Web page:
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Brighton Collectibles, Inc., A v. Rk Texas Leather Mfg.


March 6, 2012


The opinion of the court was delivered by: Hon. Anthony J. Battaglia U.S. District Judge


On February 4, 2010, Plaintiff Brighton Collectibles, Inc., ("Plaintiff") filed its original complaint against RK Texas Leather Mfg., Inc. ("Texas Leather") and unknown Doe defendants. (Doc. No. 1.) Plaintiff's complaint asserts a claim of copyright infringement. Id. On December 6, 2010, Texas Leather filed a third party complaint against K&L Imports, Inc.; NHW Inc. d/b/a Sensetrading Co.; YK Trading, Inc.; JC NY; Joy Max Trading, Inc.; AIF Corporation d/b/a Global Time International, Lucky-7 International; and Time World. (Doc. No. 17.) On February 28, 2011, Plaintiff filed a First Amended Complaint ("FAC") against each of Texas Leather's above named suppliers. (Doc. No. 51.) On November 30, 2011, Defendants K&L Imports, Inc., NHW, Inc., and Joy Max Trading, Inc. filed a motion to transfer this action to the Central District of California. (Doc. No. 106.) On December 21, 2011, Plaintiff filed a response in opposition. (Doc. No. 112.) On January 4, 2012, Defendant filed a reply. (Doc. No. 115.) The hearing set for March 9, 2012 at 1:30 p.m. before Judge Battaglia is hereby VACATED as this Court finds this motion appropriate for submission on the papers without oral argument pursuant to Civil Local Rule 7.1.d.1. For the reasons set forth below, the Defendants' motion to transfer venue and is hereby DENIED. Defendants' request for judicial notice*fn1 is GRANTED in part and DENIED in part.


In the complaint, Plaintiff alleges that at least seventeen different Texas Leather products infringed on Plaintiff's existing copyrights and trade dress with respect to similar wallets, handbags, and other fashion accessories. (Doc. No. 1.) On February, 24, 2010, Plaintiff filed a Notice of Related Cases to provide notice that several other cases on file in this Court also involved Brighton Collectibles, Inc. as a plaintiff alleging infringement of intellectual property rights by the sale of fashion accessories similar to those sold by Brighton. (Doc. No. 3.) In Plaintiff's FAC filed on February 28, 2011, Plaintiff reasserted the claims originally made against Texas Leather against each of the third party defendants named in Texas Leather's third party complaint. (Doc. No. 51.) On March 15, 2011, this case was transferred from Judge Marilyn L. Huff to Judge Anthony J. Battaglia. (Doc. No. 56.)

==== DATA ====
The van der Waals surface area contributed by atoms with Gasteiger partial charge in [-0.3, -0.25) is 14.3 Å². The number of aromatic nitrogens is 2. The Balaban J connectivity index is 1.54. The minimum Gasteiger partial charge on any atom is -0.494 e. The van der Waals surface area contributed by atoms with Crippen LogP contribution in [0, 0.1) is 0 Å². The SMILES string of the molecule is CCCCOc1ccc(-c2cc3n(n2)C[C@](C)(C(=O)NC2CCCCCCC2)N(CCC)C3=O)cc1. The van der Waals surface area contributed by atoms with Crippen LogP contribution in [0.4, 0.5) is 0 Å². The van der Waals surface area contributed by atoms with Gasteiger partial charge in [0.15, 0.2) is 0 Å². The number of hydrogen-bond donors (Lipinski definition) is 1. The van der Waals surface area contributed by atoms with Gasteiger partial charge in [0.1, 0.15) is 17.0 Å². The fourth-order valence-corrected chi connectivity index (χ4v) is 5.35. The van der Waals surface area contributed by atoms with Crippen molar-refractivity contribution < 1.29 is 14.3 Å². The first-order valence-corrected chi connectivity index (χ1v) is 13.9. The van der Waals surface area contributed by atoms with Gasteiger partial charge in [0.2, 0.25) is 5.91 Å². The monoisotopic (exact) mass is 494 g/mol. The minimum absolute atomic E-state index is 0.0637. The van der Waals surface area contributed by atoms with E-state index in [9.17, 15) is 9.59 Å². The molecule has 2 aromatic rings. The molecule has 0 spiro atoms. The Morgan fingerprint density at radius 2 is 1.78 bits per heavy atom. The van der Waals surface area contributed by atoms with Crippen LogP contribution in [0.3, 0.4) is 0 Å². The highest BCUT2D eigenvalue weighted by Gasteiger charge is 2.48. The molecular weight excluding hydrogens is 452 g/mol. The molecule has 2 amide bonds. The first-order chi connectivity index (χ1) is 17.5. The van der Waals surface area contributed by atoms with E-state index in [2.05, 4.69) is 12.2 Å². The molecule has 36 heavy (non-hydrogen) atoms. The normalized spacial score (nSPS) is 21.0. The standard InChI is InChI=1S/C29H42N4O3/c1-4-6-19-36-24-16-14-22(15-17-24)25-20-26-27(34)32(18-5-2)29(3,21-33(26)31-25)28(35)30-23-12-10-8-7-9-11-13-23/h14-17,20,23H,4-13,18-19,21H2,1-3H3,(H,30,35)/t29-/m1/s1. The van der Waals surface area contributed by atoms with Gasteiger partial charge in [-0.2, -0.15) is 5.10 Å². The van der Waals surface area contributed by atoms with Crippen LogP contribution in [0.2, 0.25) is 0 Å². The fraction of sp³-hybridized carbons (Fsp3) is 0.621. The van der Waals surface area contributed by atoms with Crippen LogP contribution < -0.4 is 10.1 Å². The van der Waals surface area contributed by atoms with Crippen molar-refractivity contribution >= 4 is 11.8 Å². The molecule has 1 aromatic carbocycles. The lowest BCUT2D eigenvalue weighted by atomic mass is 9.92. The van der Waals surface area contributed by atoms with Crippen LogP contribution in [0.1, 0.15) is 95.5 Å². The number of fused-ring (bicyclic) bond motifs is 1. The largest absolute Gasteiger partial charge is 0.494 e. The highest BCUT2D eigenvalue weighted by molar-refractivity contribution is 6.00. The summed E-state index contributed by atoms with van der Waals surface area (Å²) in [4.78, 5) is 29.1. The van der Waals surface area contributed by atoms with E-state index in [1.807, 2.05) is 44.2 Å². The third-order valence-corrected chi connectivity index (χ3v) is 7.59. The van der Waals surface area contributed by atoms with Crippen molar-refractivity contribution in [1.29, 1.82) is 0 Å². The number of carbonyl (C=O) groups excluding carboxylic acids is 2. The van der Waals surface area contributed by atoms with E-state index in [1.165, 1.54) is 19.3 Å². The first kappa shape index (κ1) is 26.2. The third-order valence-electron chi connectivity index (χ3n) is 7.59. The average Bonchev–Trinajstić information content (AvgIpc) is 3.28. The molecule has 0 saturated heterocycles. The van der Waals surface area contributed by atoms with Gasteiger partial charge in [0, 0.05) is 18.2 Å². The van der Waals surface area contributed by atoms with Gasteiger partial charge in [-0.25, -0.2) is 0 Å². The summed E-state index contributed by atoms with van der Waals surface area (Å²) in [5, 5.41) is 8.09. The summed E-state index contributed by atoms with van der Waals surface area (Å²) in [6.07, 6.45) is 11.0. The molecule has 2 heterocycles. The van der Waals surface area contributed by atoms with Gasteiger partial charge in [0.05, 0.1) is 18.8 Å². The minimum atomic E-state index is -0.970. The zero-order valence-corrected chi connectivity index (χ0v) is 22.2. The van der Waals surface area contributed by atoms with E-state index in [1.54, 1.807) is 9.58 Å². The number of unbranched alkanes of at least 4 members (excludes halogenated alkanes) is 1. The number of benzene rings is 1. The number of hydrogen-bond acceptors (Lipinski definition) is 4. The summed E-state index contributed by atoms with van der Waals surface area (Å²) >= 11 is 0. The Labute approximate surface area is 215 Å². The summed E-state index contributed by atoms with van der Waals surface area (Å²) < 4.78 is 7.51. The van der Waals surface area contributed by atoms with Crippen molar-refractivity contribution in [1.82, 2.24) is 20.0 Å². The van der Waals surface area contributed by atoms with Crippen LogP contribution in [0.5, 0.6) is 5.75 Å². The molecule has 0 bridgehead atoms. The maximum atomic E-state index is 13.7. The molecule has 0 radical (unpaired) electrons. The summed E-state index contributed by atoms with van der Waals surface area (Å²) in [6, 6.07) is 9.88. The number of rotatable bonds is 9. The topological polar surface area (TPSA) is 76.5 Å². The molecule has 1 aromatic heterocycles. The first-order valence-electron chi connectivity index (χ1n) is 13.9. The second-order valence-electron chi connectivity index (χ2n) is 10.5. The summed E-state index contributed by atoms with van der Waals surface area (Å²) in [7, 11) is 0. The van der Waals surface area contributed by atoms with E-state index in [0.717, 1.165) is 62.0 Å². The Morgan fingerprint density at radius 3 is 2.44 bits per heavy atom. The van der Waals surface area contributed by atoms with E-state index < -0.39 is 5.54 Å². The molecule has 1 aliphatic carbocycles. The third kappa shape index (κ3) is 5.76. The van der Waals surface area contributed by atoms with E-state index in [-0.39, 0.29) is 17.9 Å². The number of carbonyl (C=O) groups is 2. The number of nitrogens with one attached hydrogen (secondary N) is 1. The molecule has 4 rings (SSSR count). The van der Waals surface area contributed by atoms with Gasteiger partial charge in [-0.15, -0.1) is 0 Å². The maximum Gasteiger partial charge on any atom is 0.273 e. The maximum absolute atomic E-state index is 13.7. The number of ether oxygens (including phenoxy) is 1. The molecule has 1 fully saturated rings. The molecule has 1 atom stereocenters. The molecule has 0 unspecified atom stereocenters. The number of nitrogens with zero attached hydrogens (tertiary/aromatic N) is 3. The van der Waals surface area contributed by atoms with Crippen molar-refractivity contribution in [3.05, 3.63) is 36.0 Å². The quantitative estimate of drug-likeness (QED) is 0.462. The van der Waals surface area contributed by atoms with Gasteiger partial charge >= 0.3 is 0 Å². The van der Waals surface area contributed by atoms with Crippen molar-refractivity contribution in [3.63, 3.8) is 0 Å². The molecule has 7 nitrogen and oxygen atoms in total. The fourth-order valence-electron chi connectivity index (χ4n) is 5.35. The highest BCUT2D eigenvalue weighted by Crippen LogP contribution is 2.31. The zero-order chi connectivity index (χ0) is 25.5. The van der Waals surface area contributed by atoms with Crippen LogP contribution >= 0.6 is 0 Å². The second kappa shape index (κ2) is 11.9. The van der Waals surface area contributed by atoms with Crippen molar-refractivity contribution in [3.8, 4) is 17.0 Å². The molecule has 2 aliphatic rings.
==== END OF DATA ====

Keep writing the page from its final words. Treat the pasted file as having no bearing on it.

Under 28 U.S.C. 1404(a), "for the convenience of parties and witnesses, in the interest of justice, a district court may transfer any civil action to any other district or division where it might have been brought." A district court has discretion "to adjudicate motions for transfer according to an 'individual- ized, case-by-case consideration of convenience and fairness.'" Jones v. GNC Franchising, Inc., 211 F.3d 495, 498 (9th Cir. 2000), citing Stewart Org. v. Ricoh Corp., 487 U.S. 22, 29 (1988). To transfer a case pursuant to section 1404(a) "requires two findings -- that the district court is one where the action 'might have been brought' and that the 'convenience of parties and witnesses in the interest of justice' favor transfer." Hatch v. Reliance Ins. Co., 758 F.2d 409, 414 (9th Cir. 1985).

Section 1404(a) "partially displaces the common law doctrine of forum non conveniens." Decker Coal Co. v Commonwealth Edison Co., 805 F.2d 834, 843 (9th Cir. 1986). Accordingly, in deciding motions to transfer, courts "should consider private and public interest factors affecting the convenience of the forum." Id.; see Piper Aircraft Co. v. Reyno, 454 U.S. 235, 241 (1981). The party seeking transfer "must make a strong showing of inconvenience to warrant upsetting the plaintiff's choice of forum." Decker Coal Co., 805 F.2d at 843. Courts typically consider private factors including "relative ease of access to sources of proof; availability of compulsory process for attendance of unwilling, and the cost of obtaining attendance of willing, witnesses; . . . and all other practical problems that make trial of a case easy, expeditious and inexpensive." Id. In addition, courts also consider relevant public factors, such as court congestion and local interest. Id.


As set forth above, the party seeking transfer "must make a strong showing of inconvenience to warrant upsetting the plaintiff's choice of forum." Decker Coal Co., 805 F.2d at 843. "[U]nless the balance of factors is strongly in favor of the defendants, the plaintiff's choice of forum should rarely be disturbed." Securities Investor Protection Corp. v. Vigman, 764 F.2d 1309, 1317 (9th Cir. 1985). Upon review of the parties arguments and moving papers, the Court finds the Defendants' motion fails to establish that transfer would be in the interest of justice for several reasons.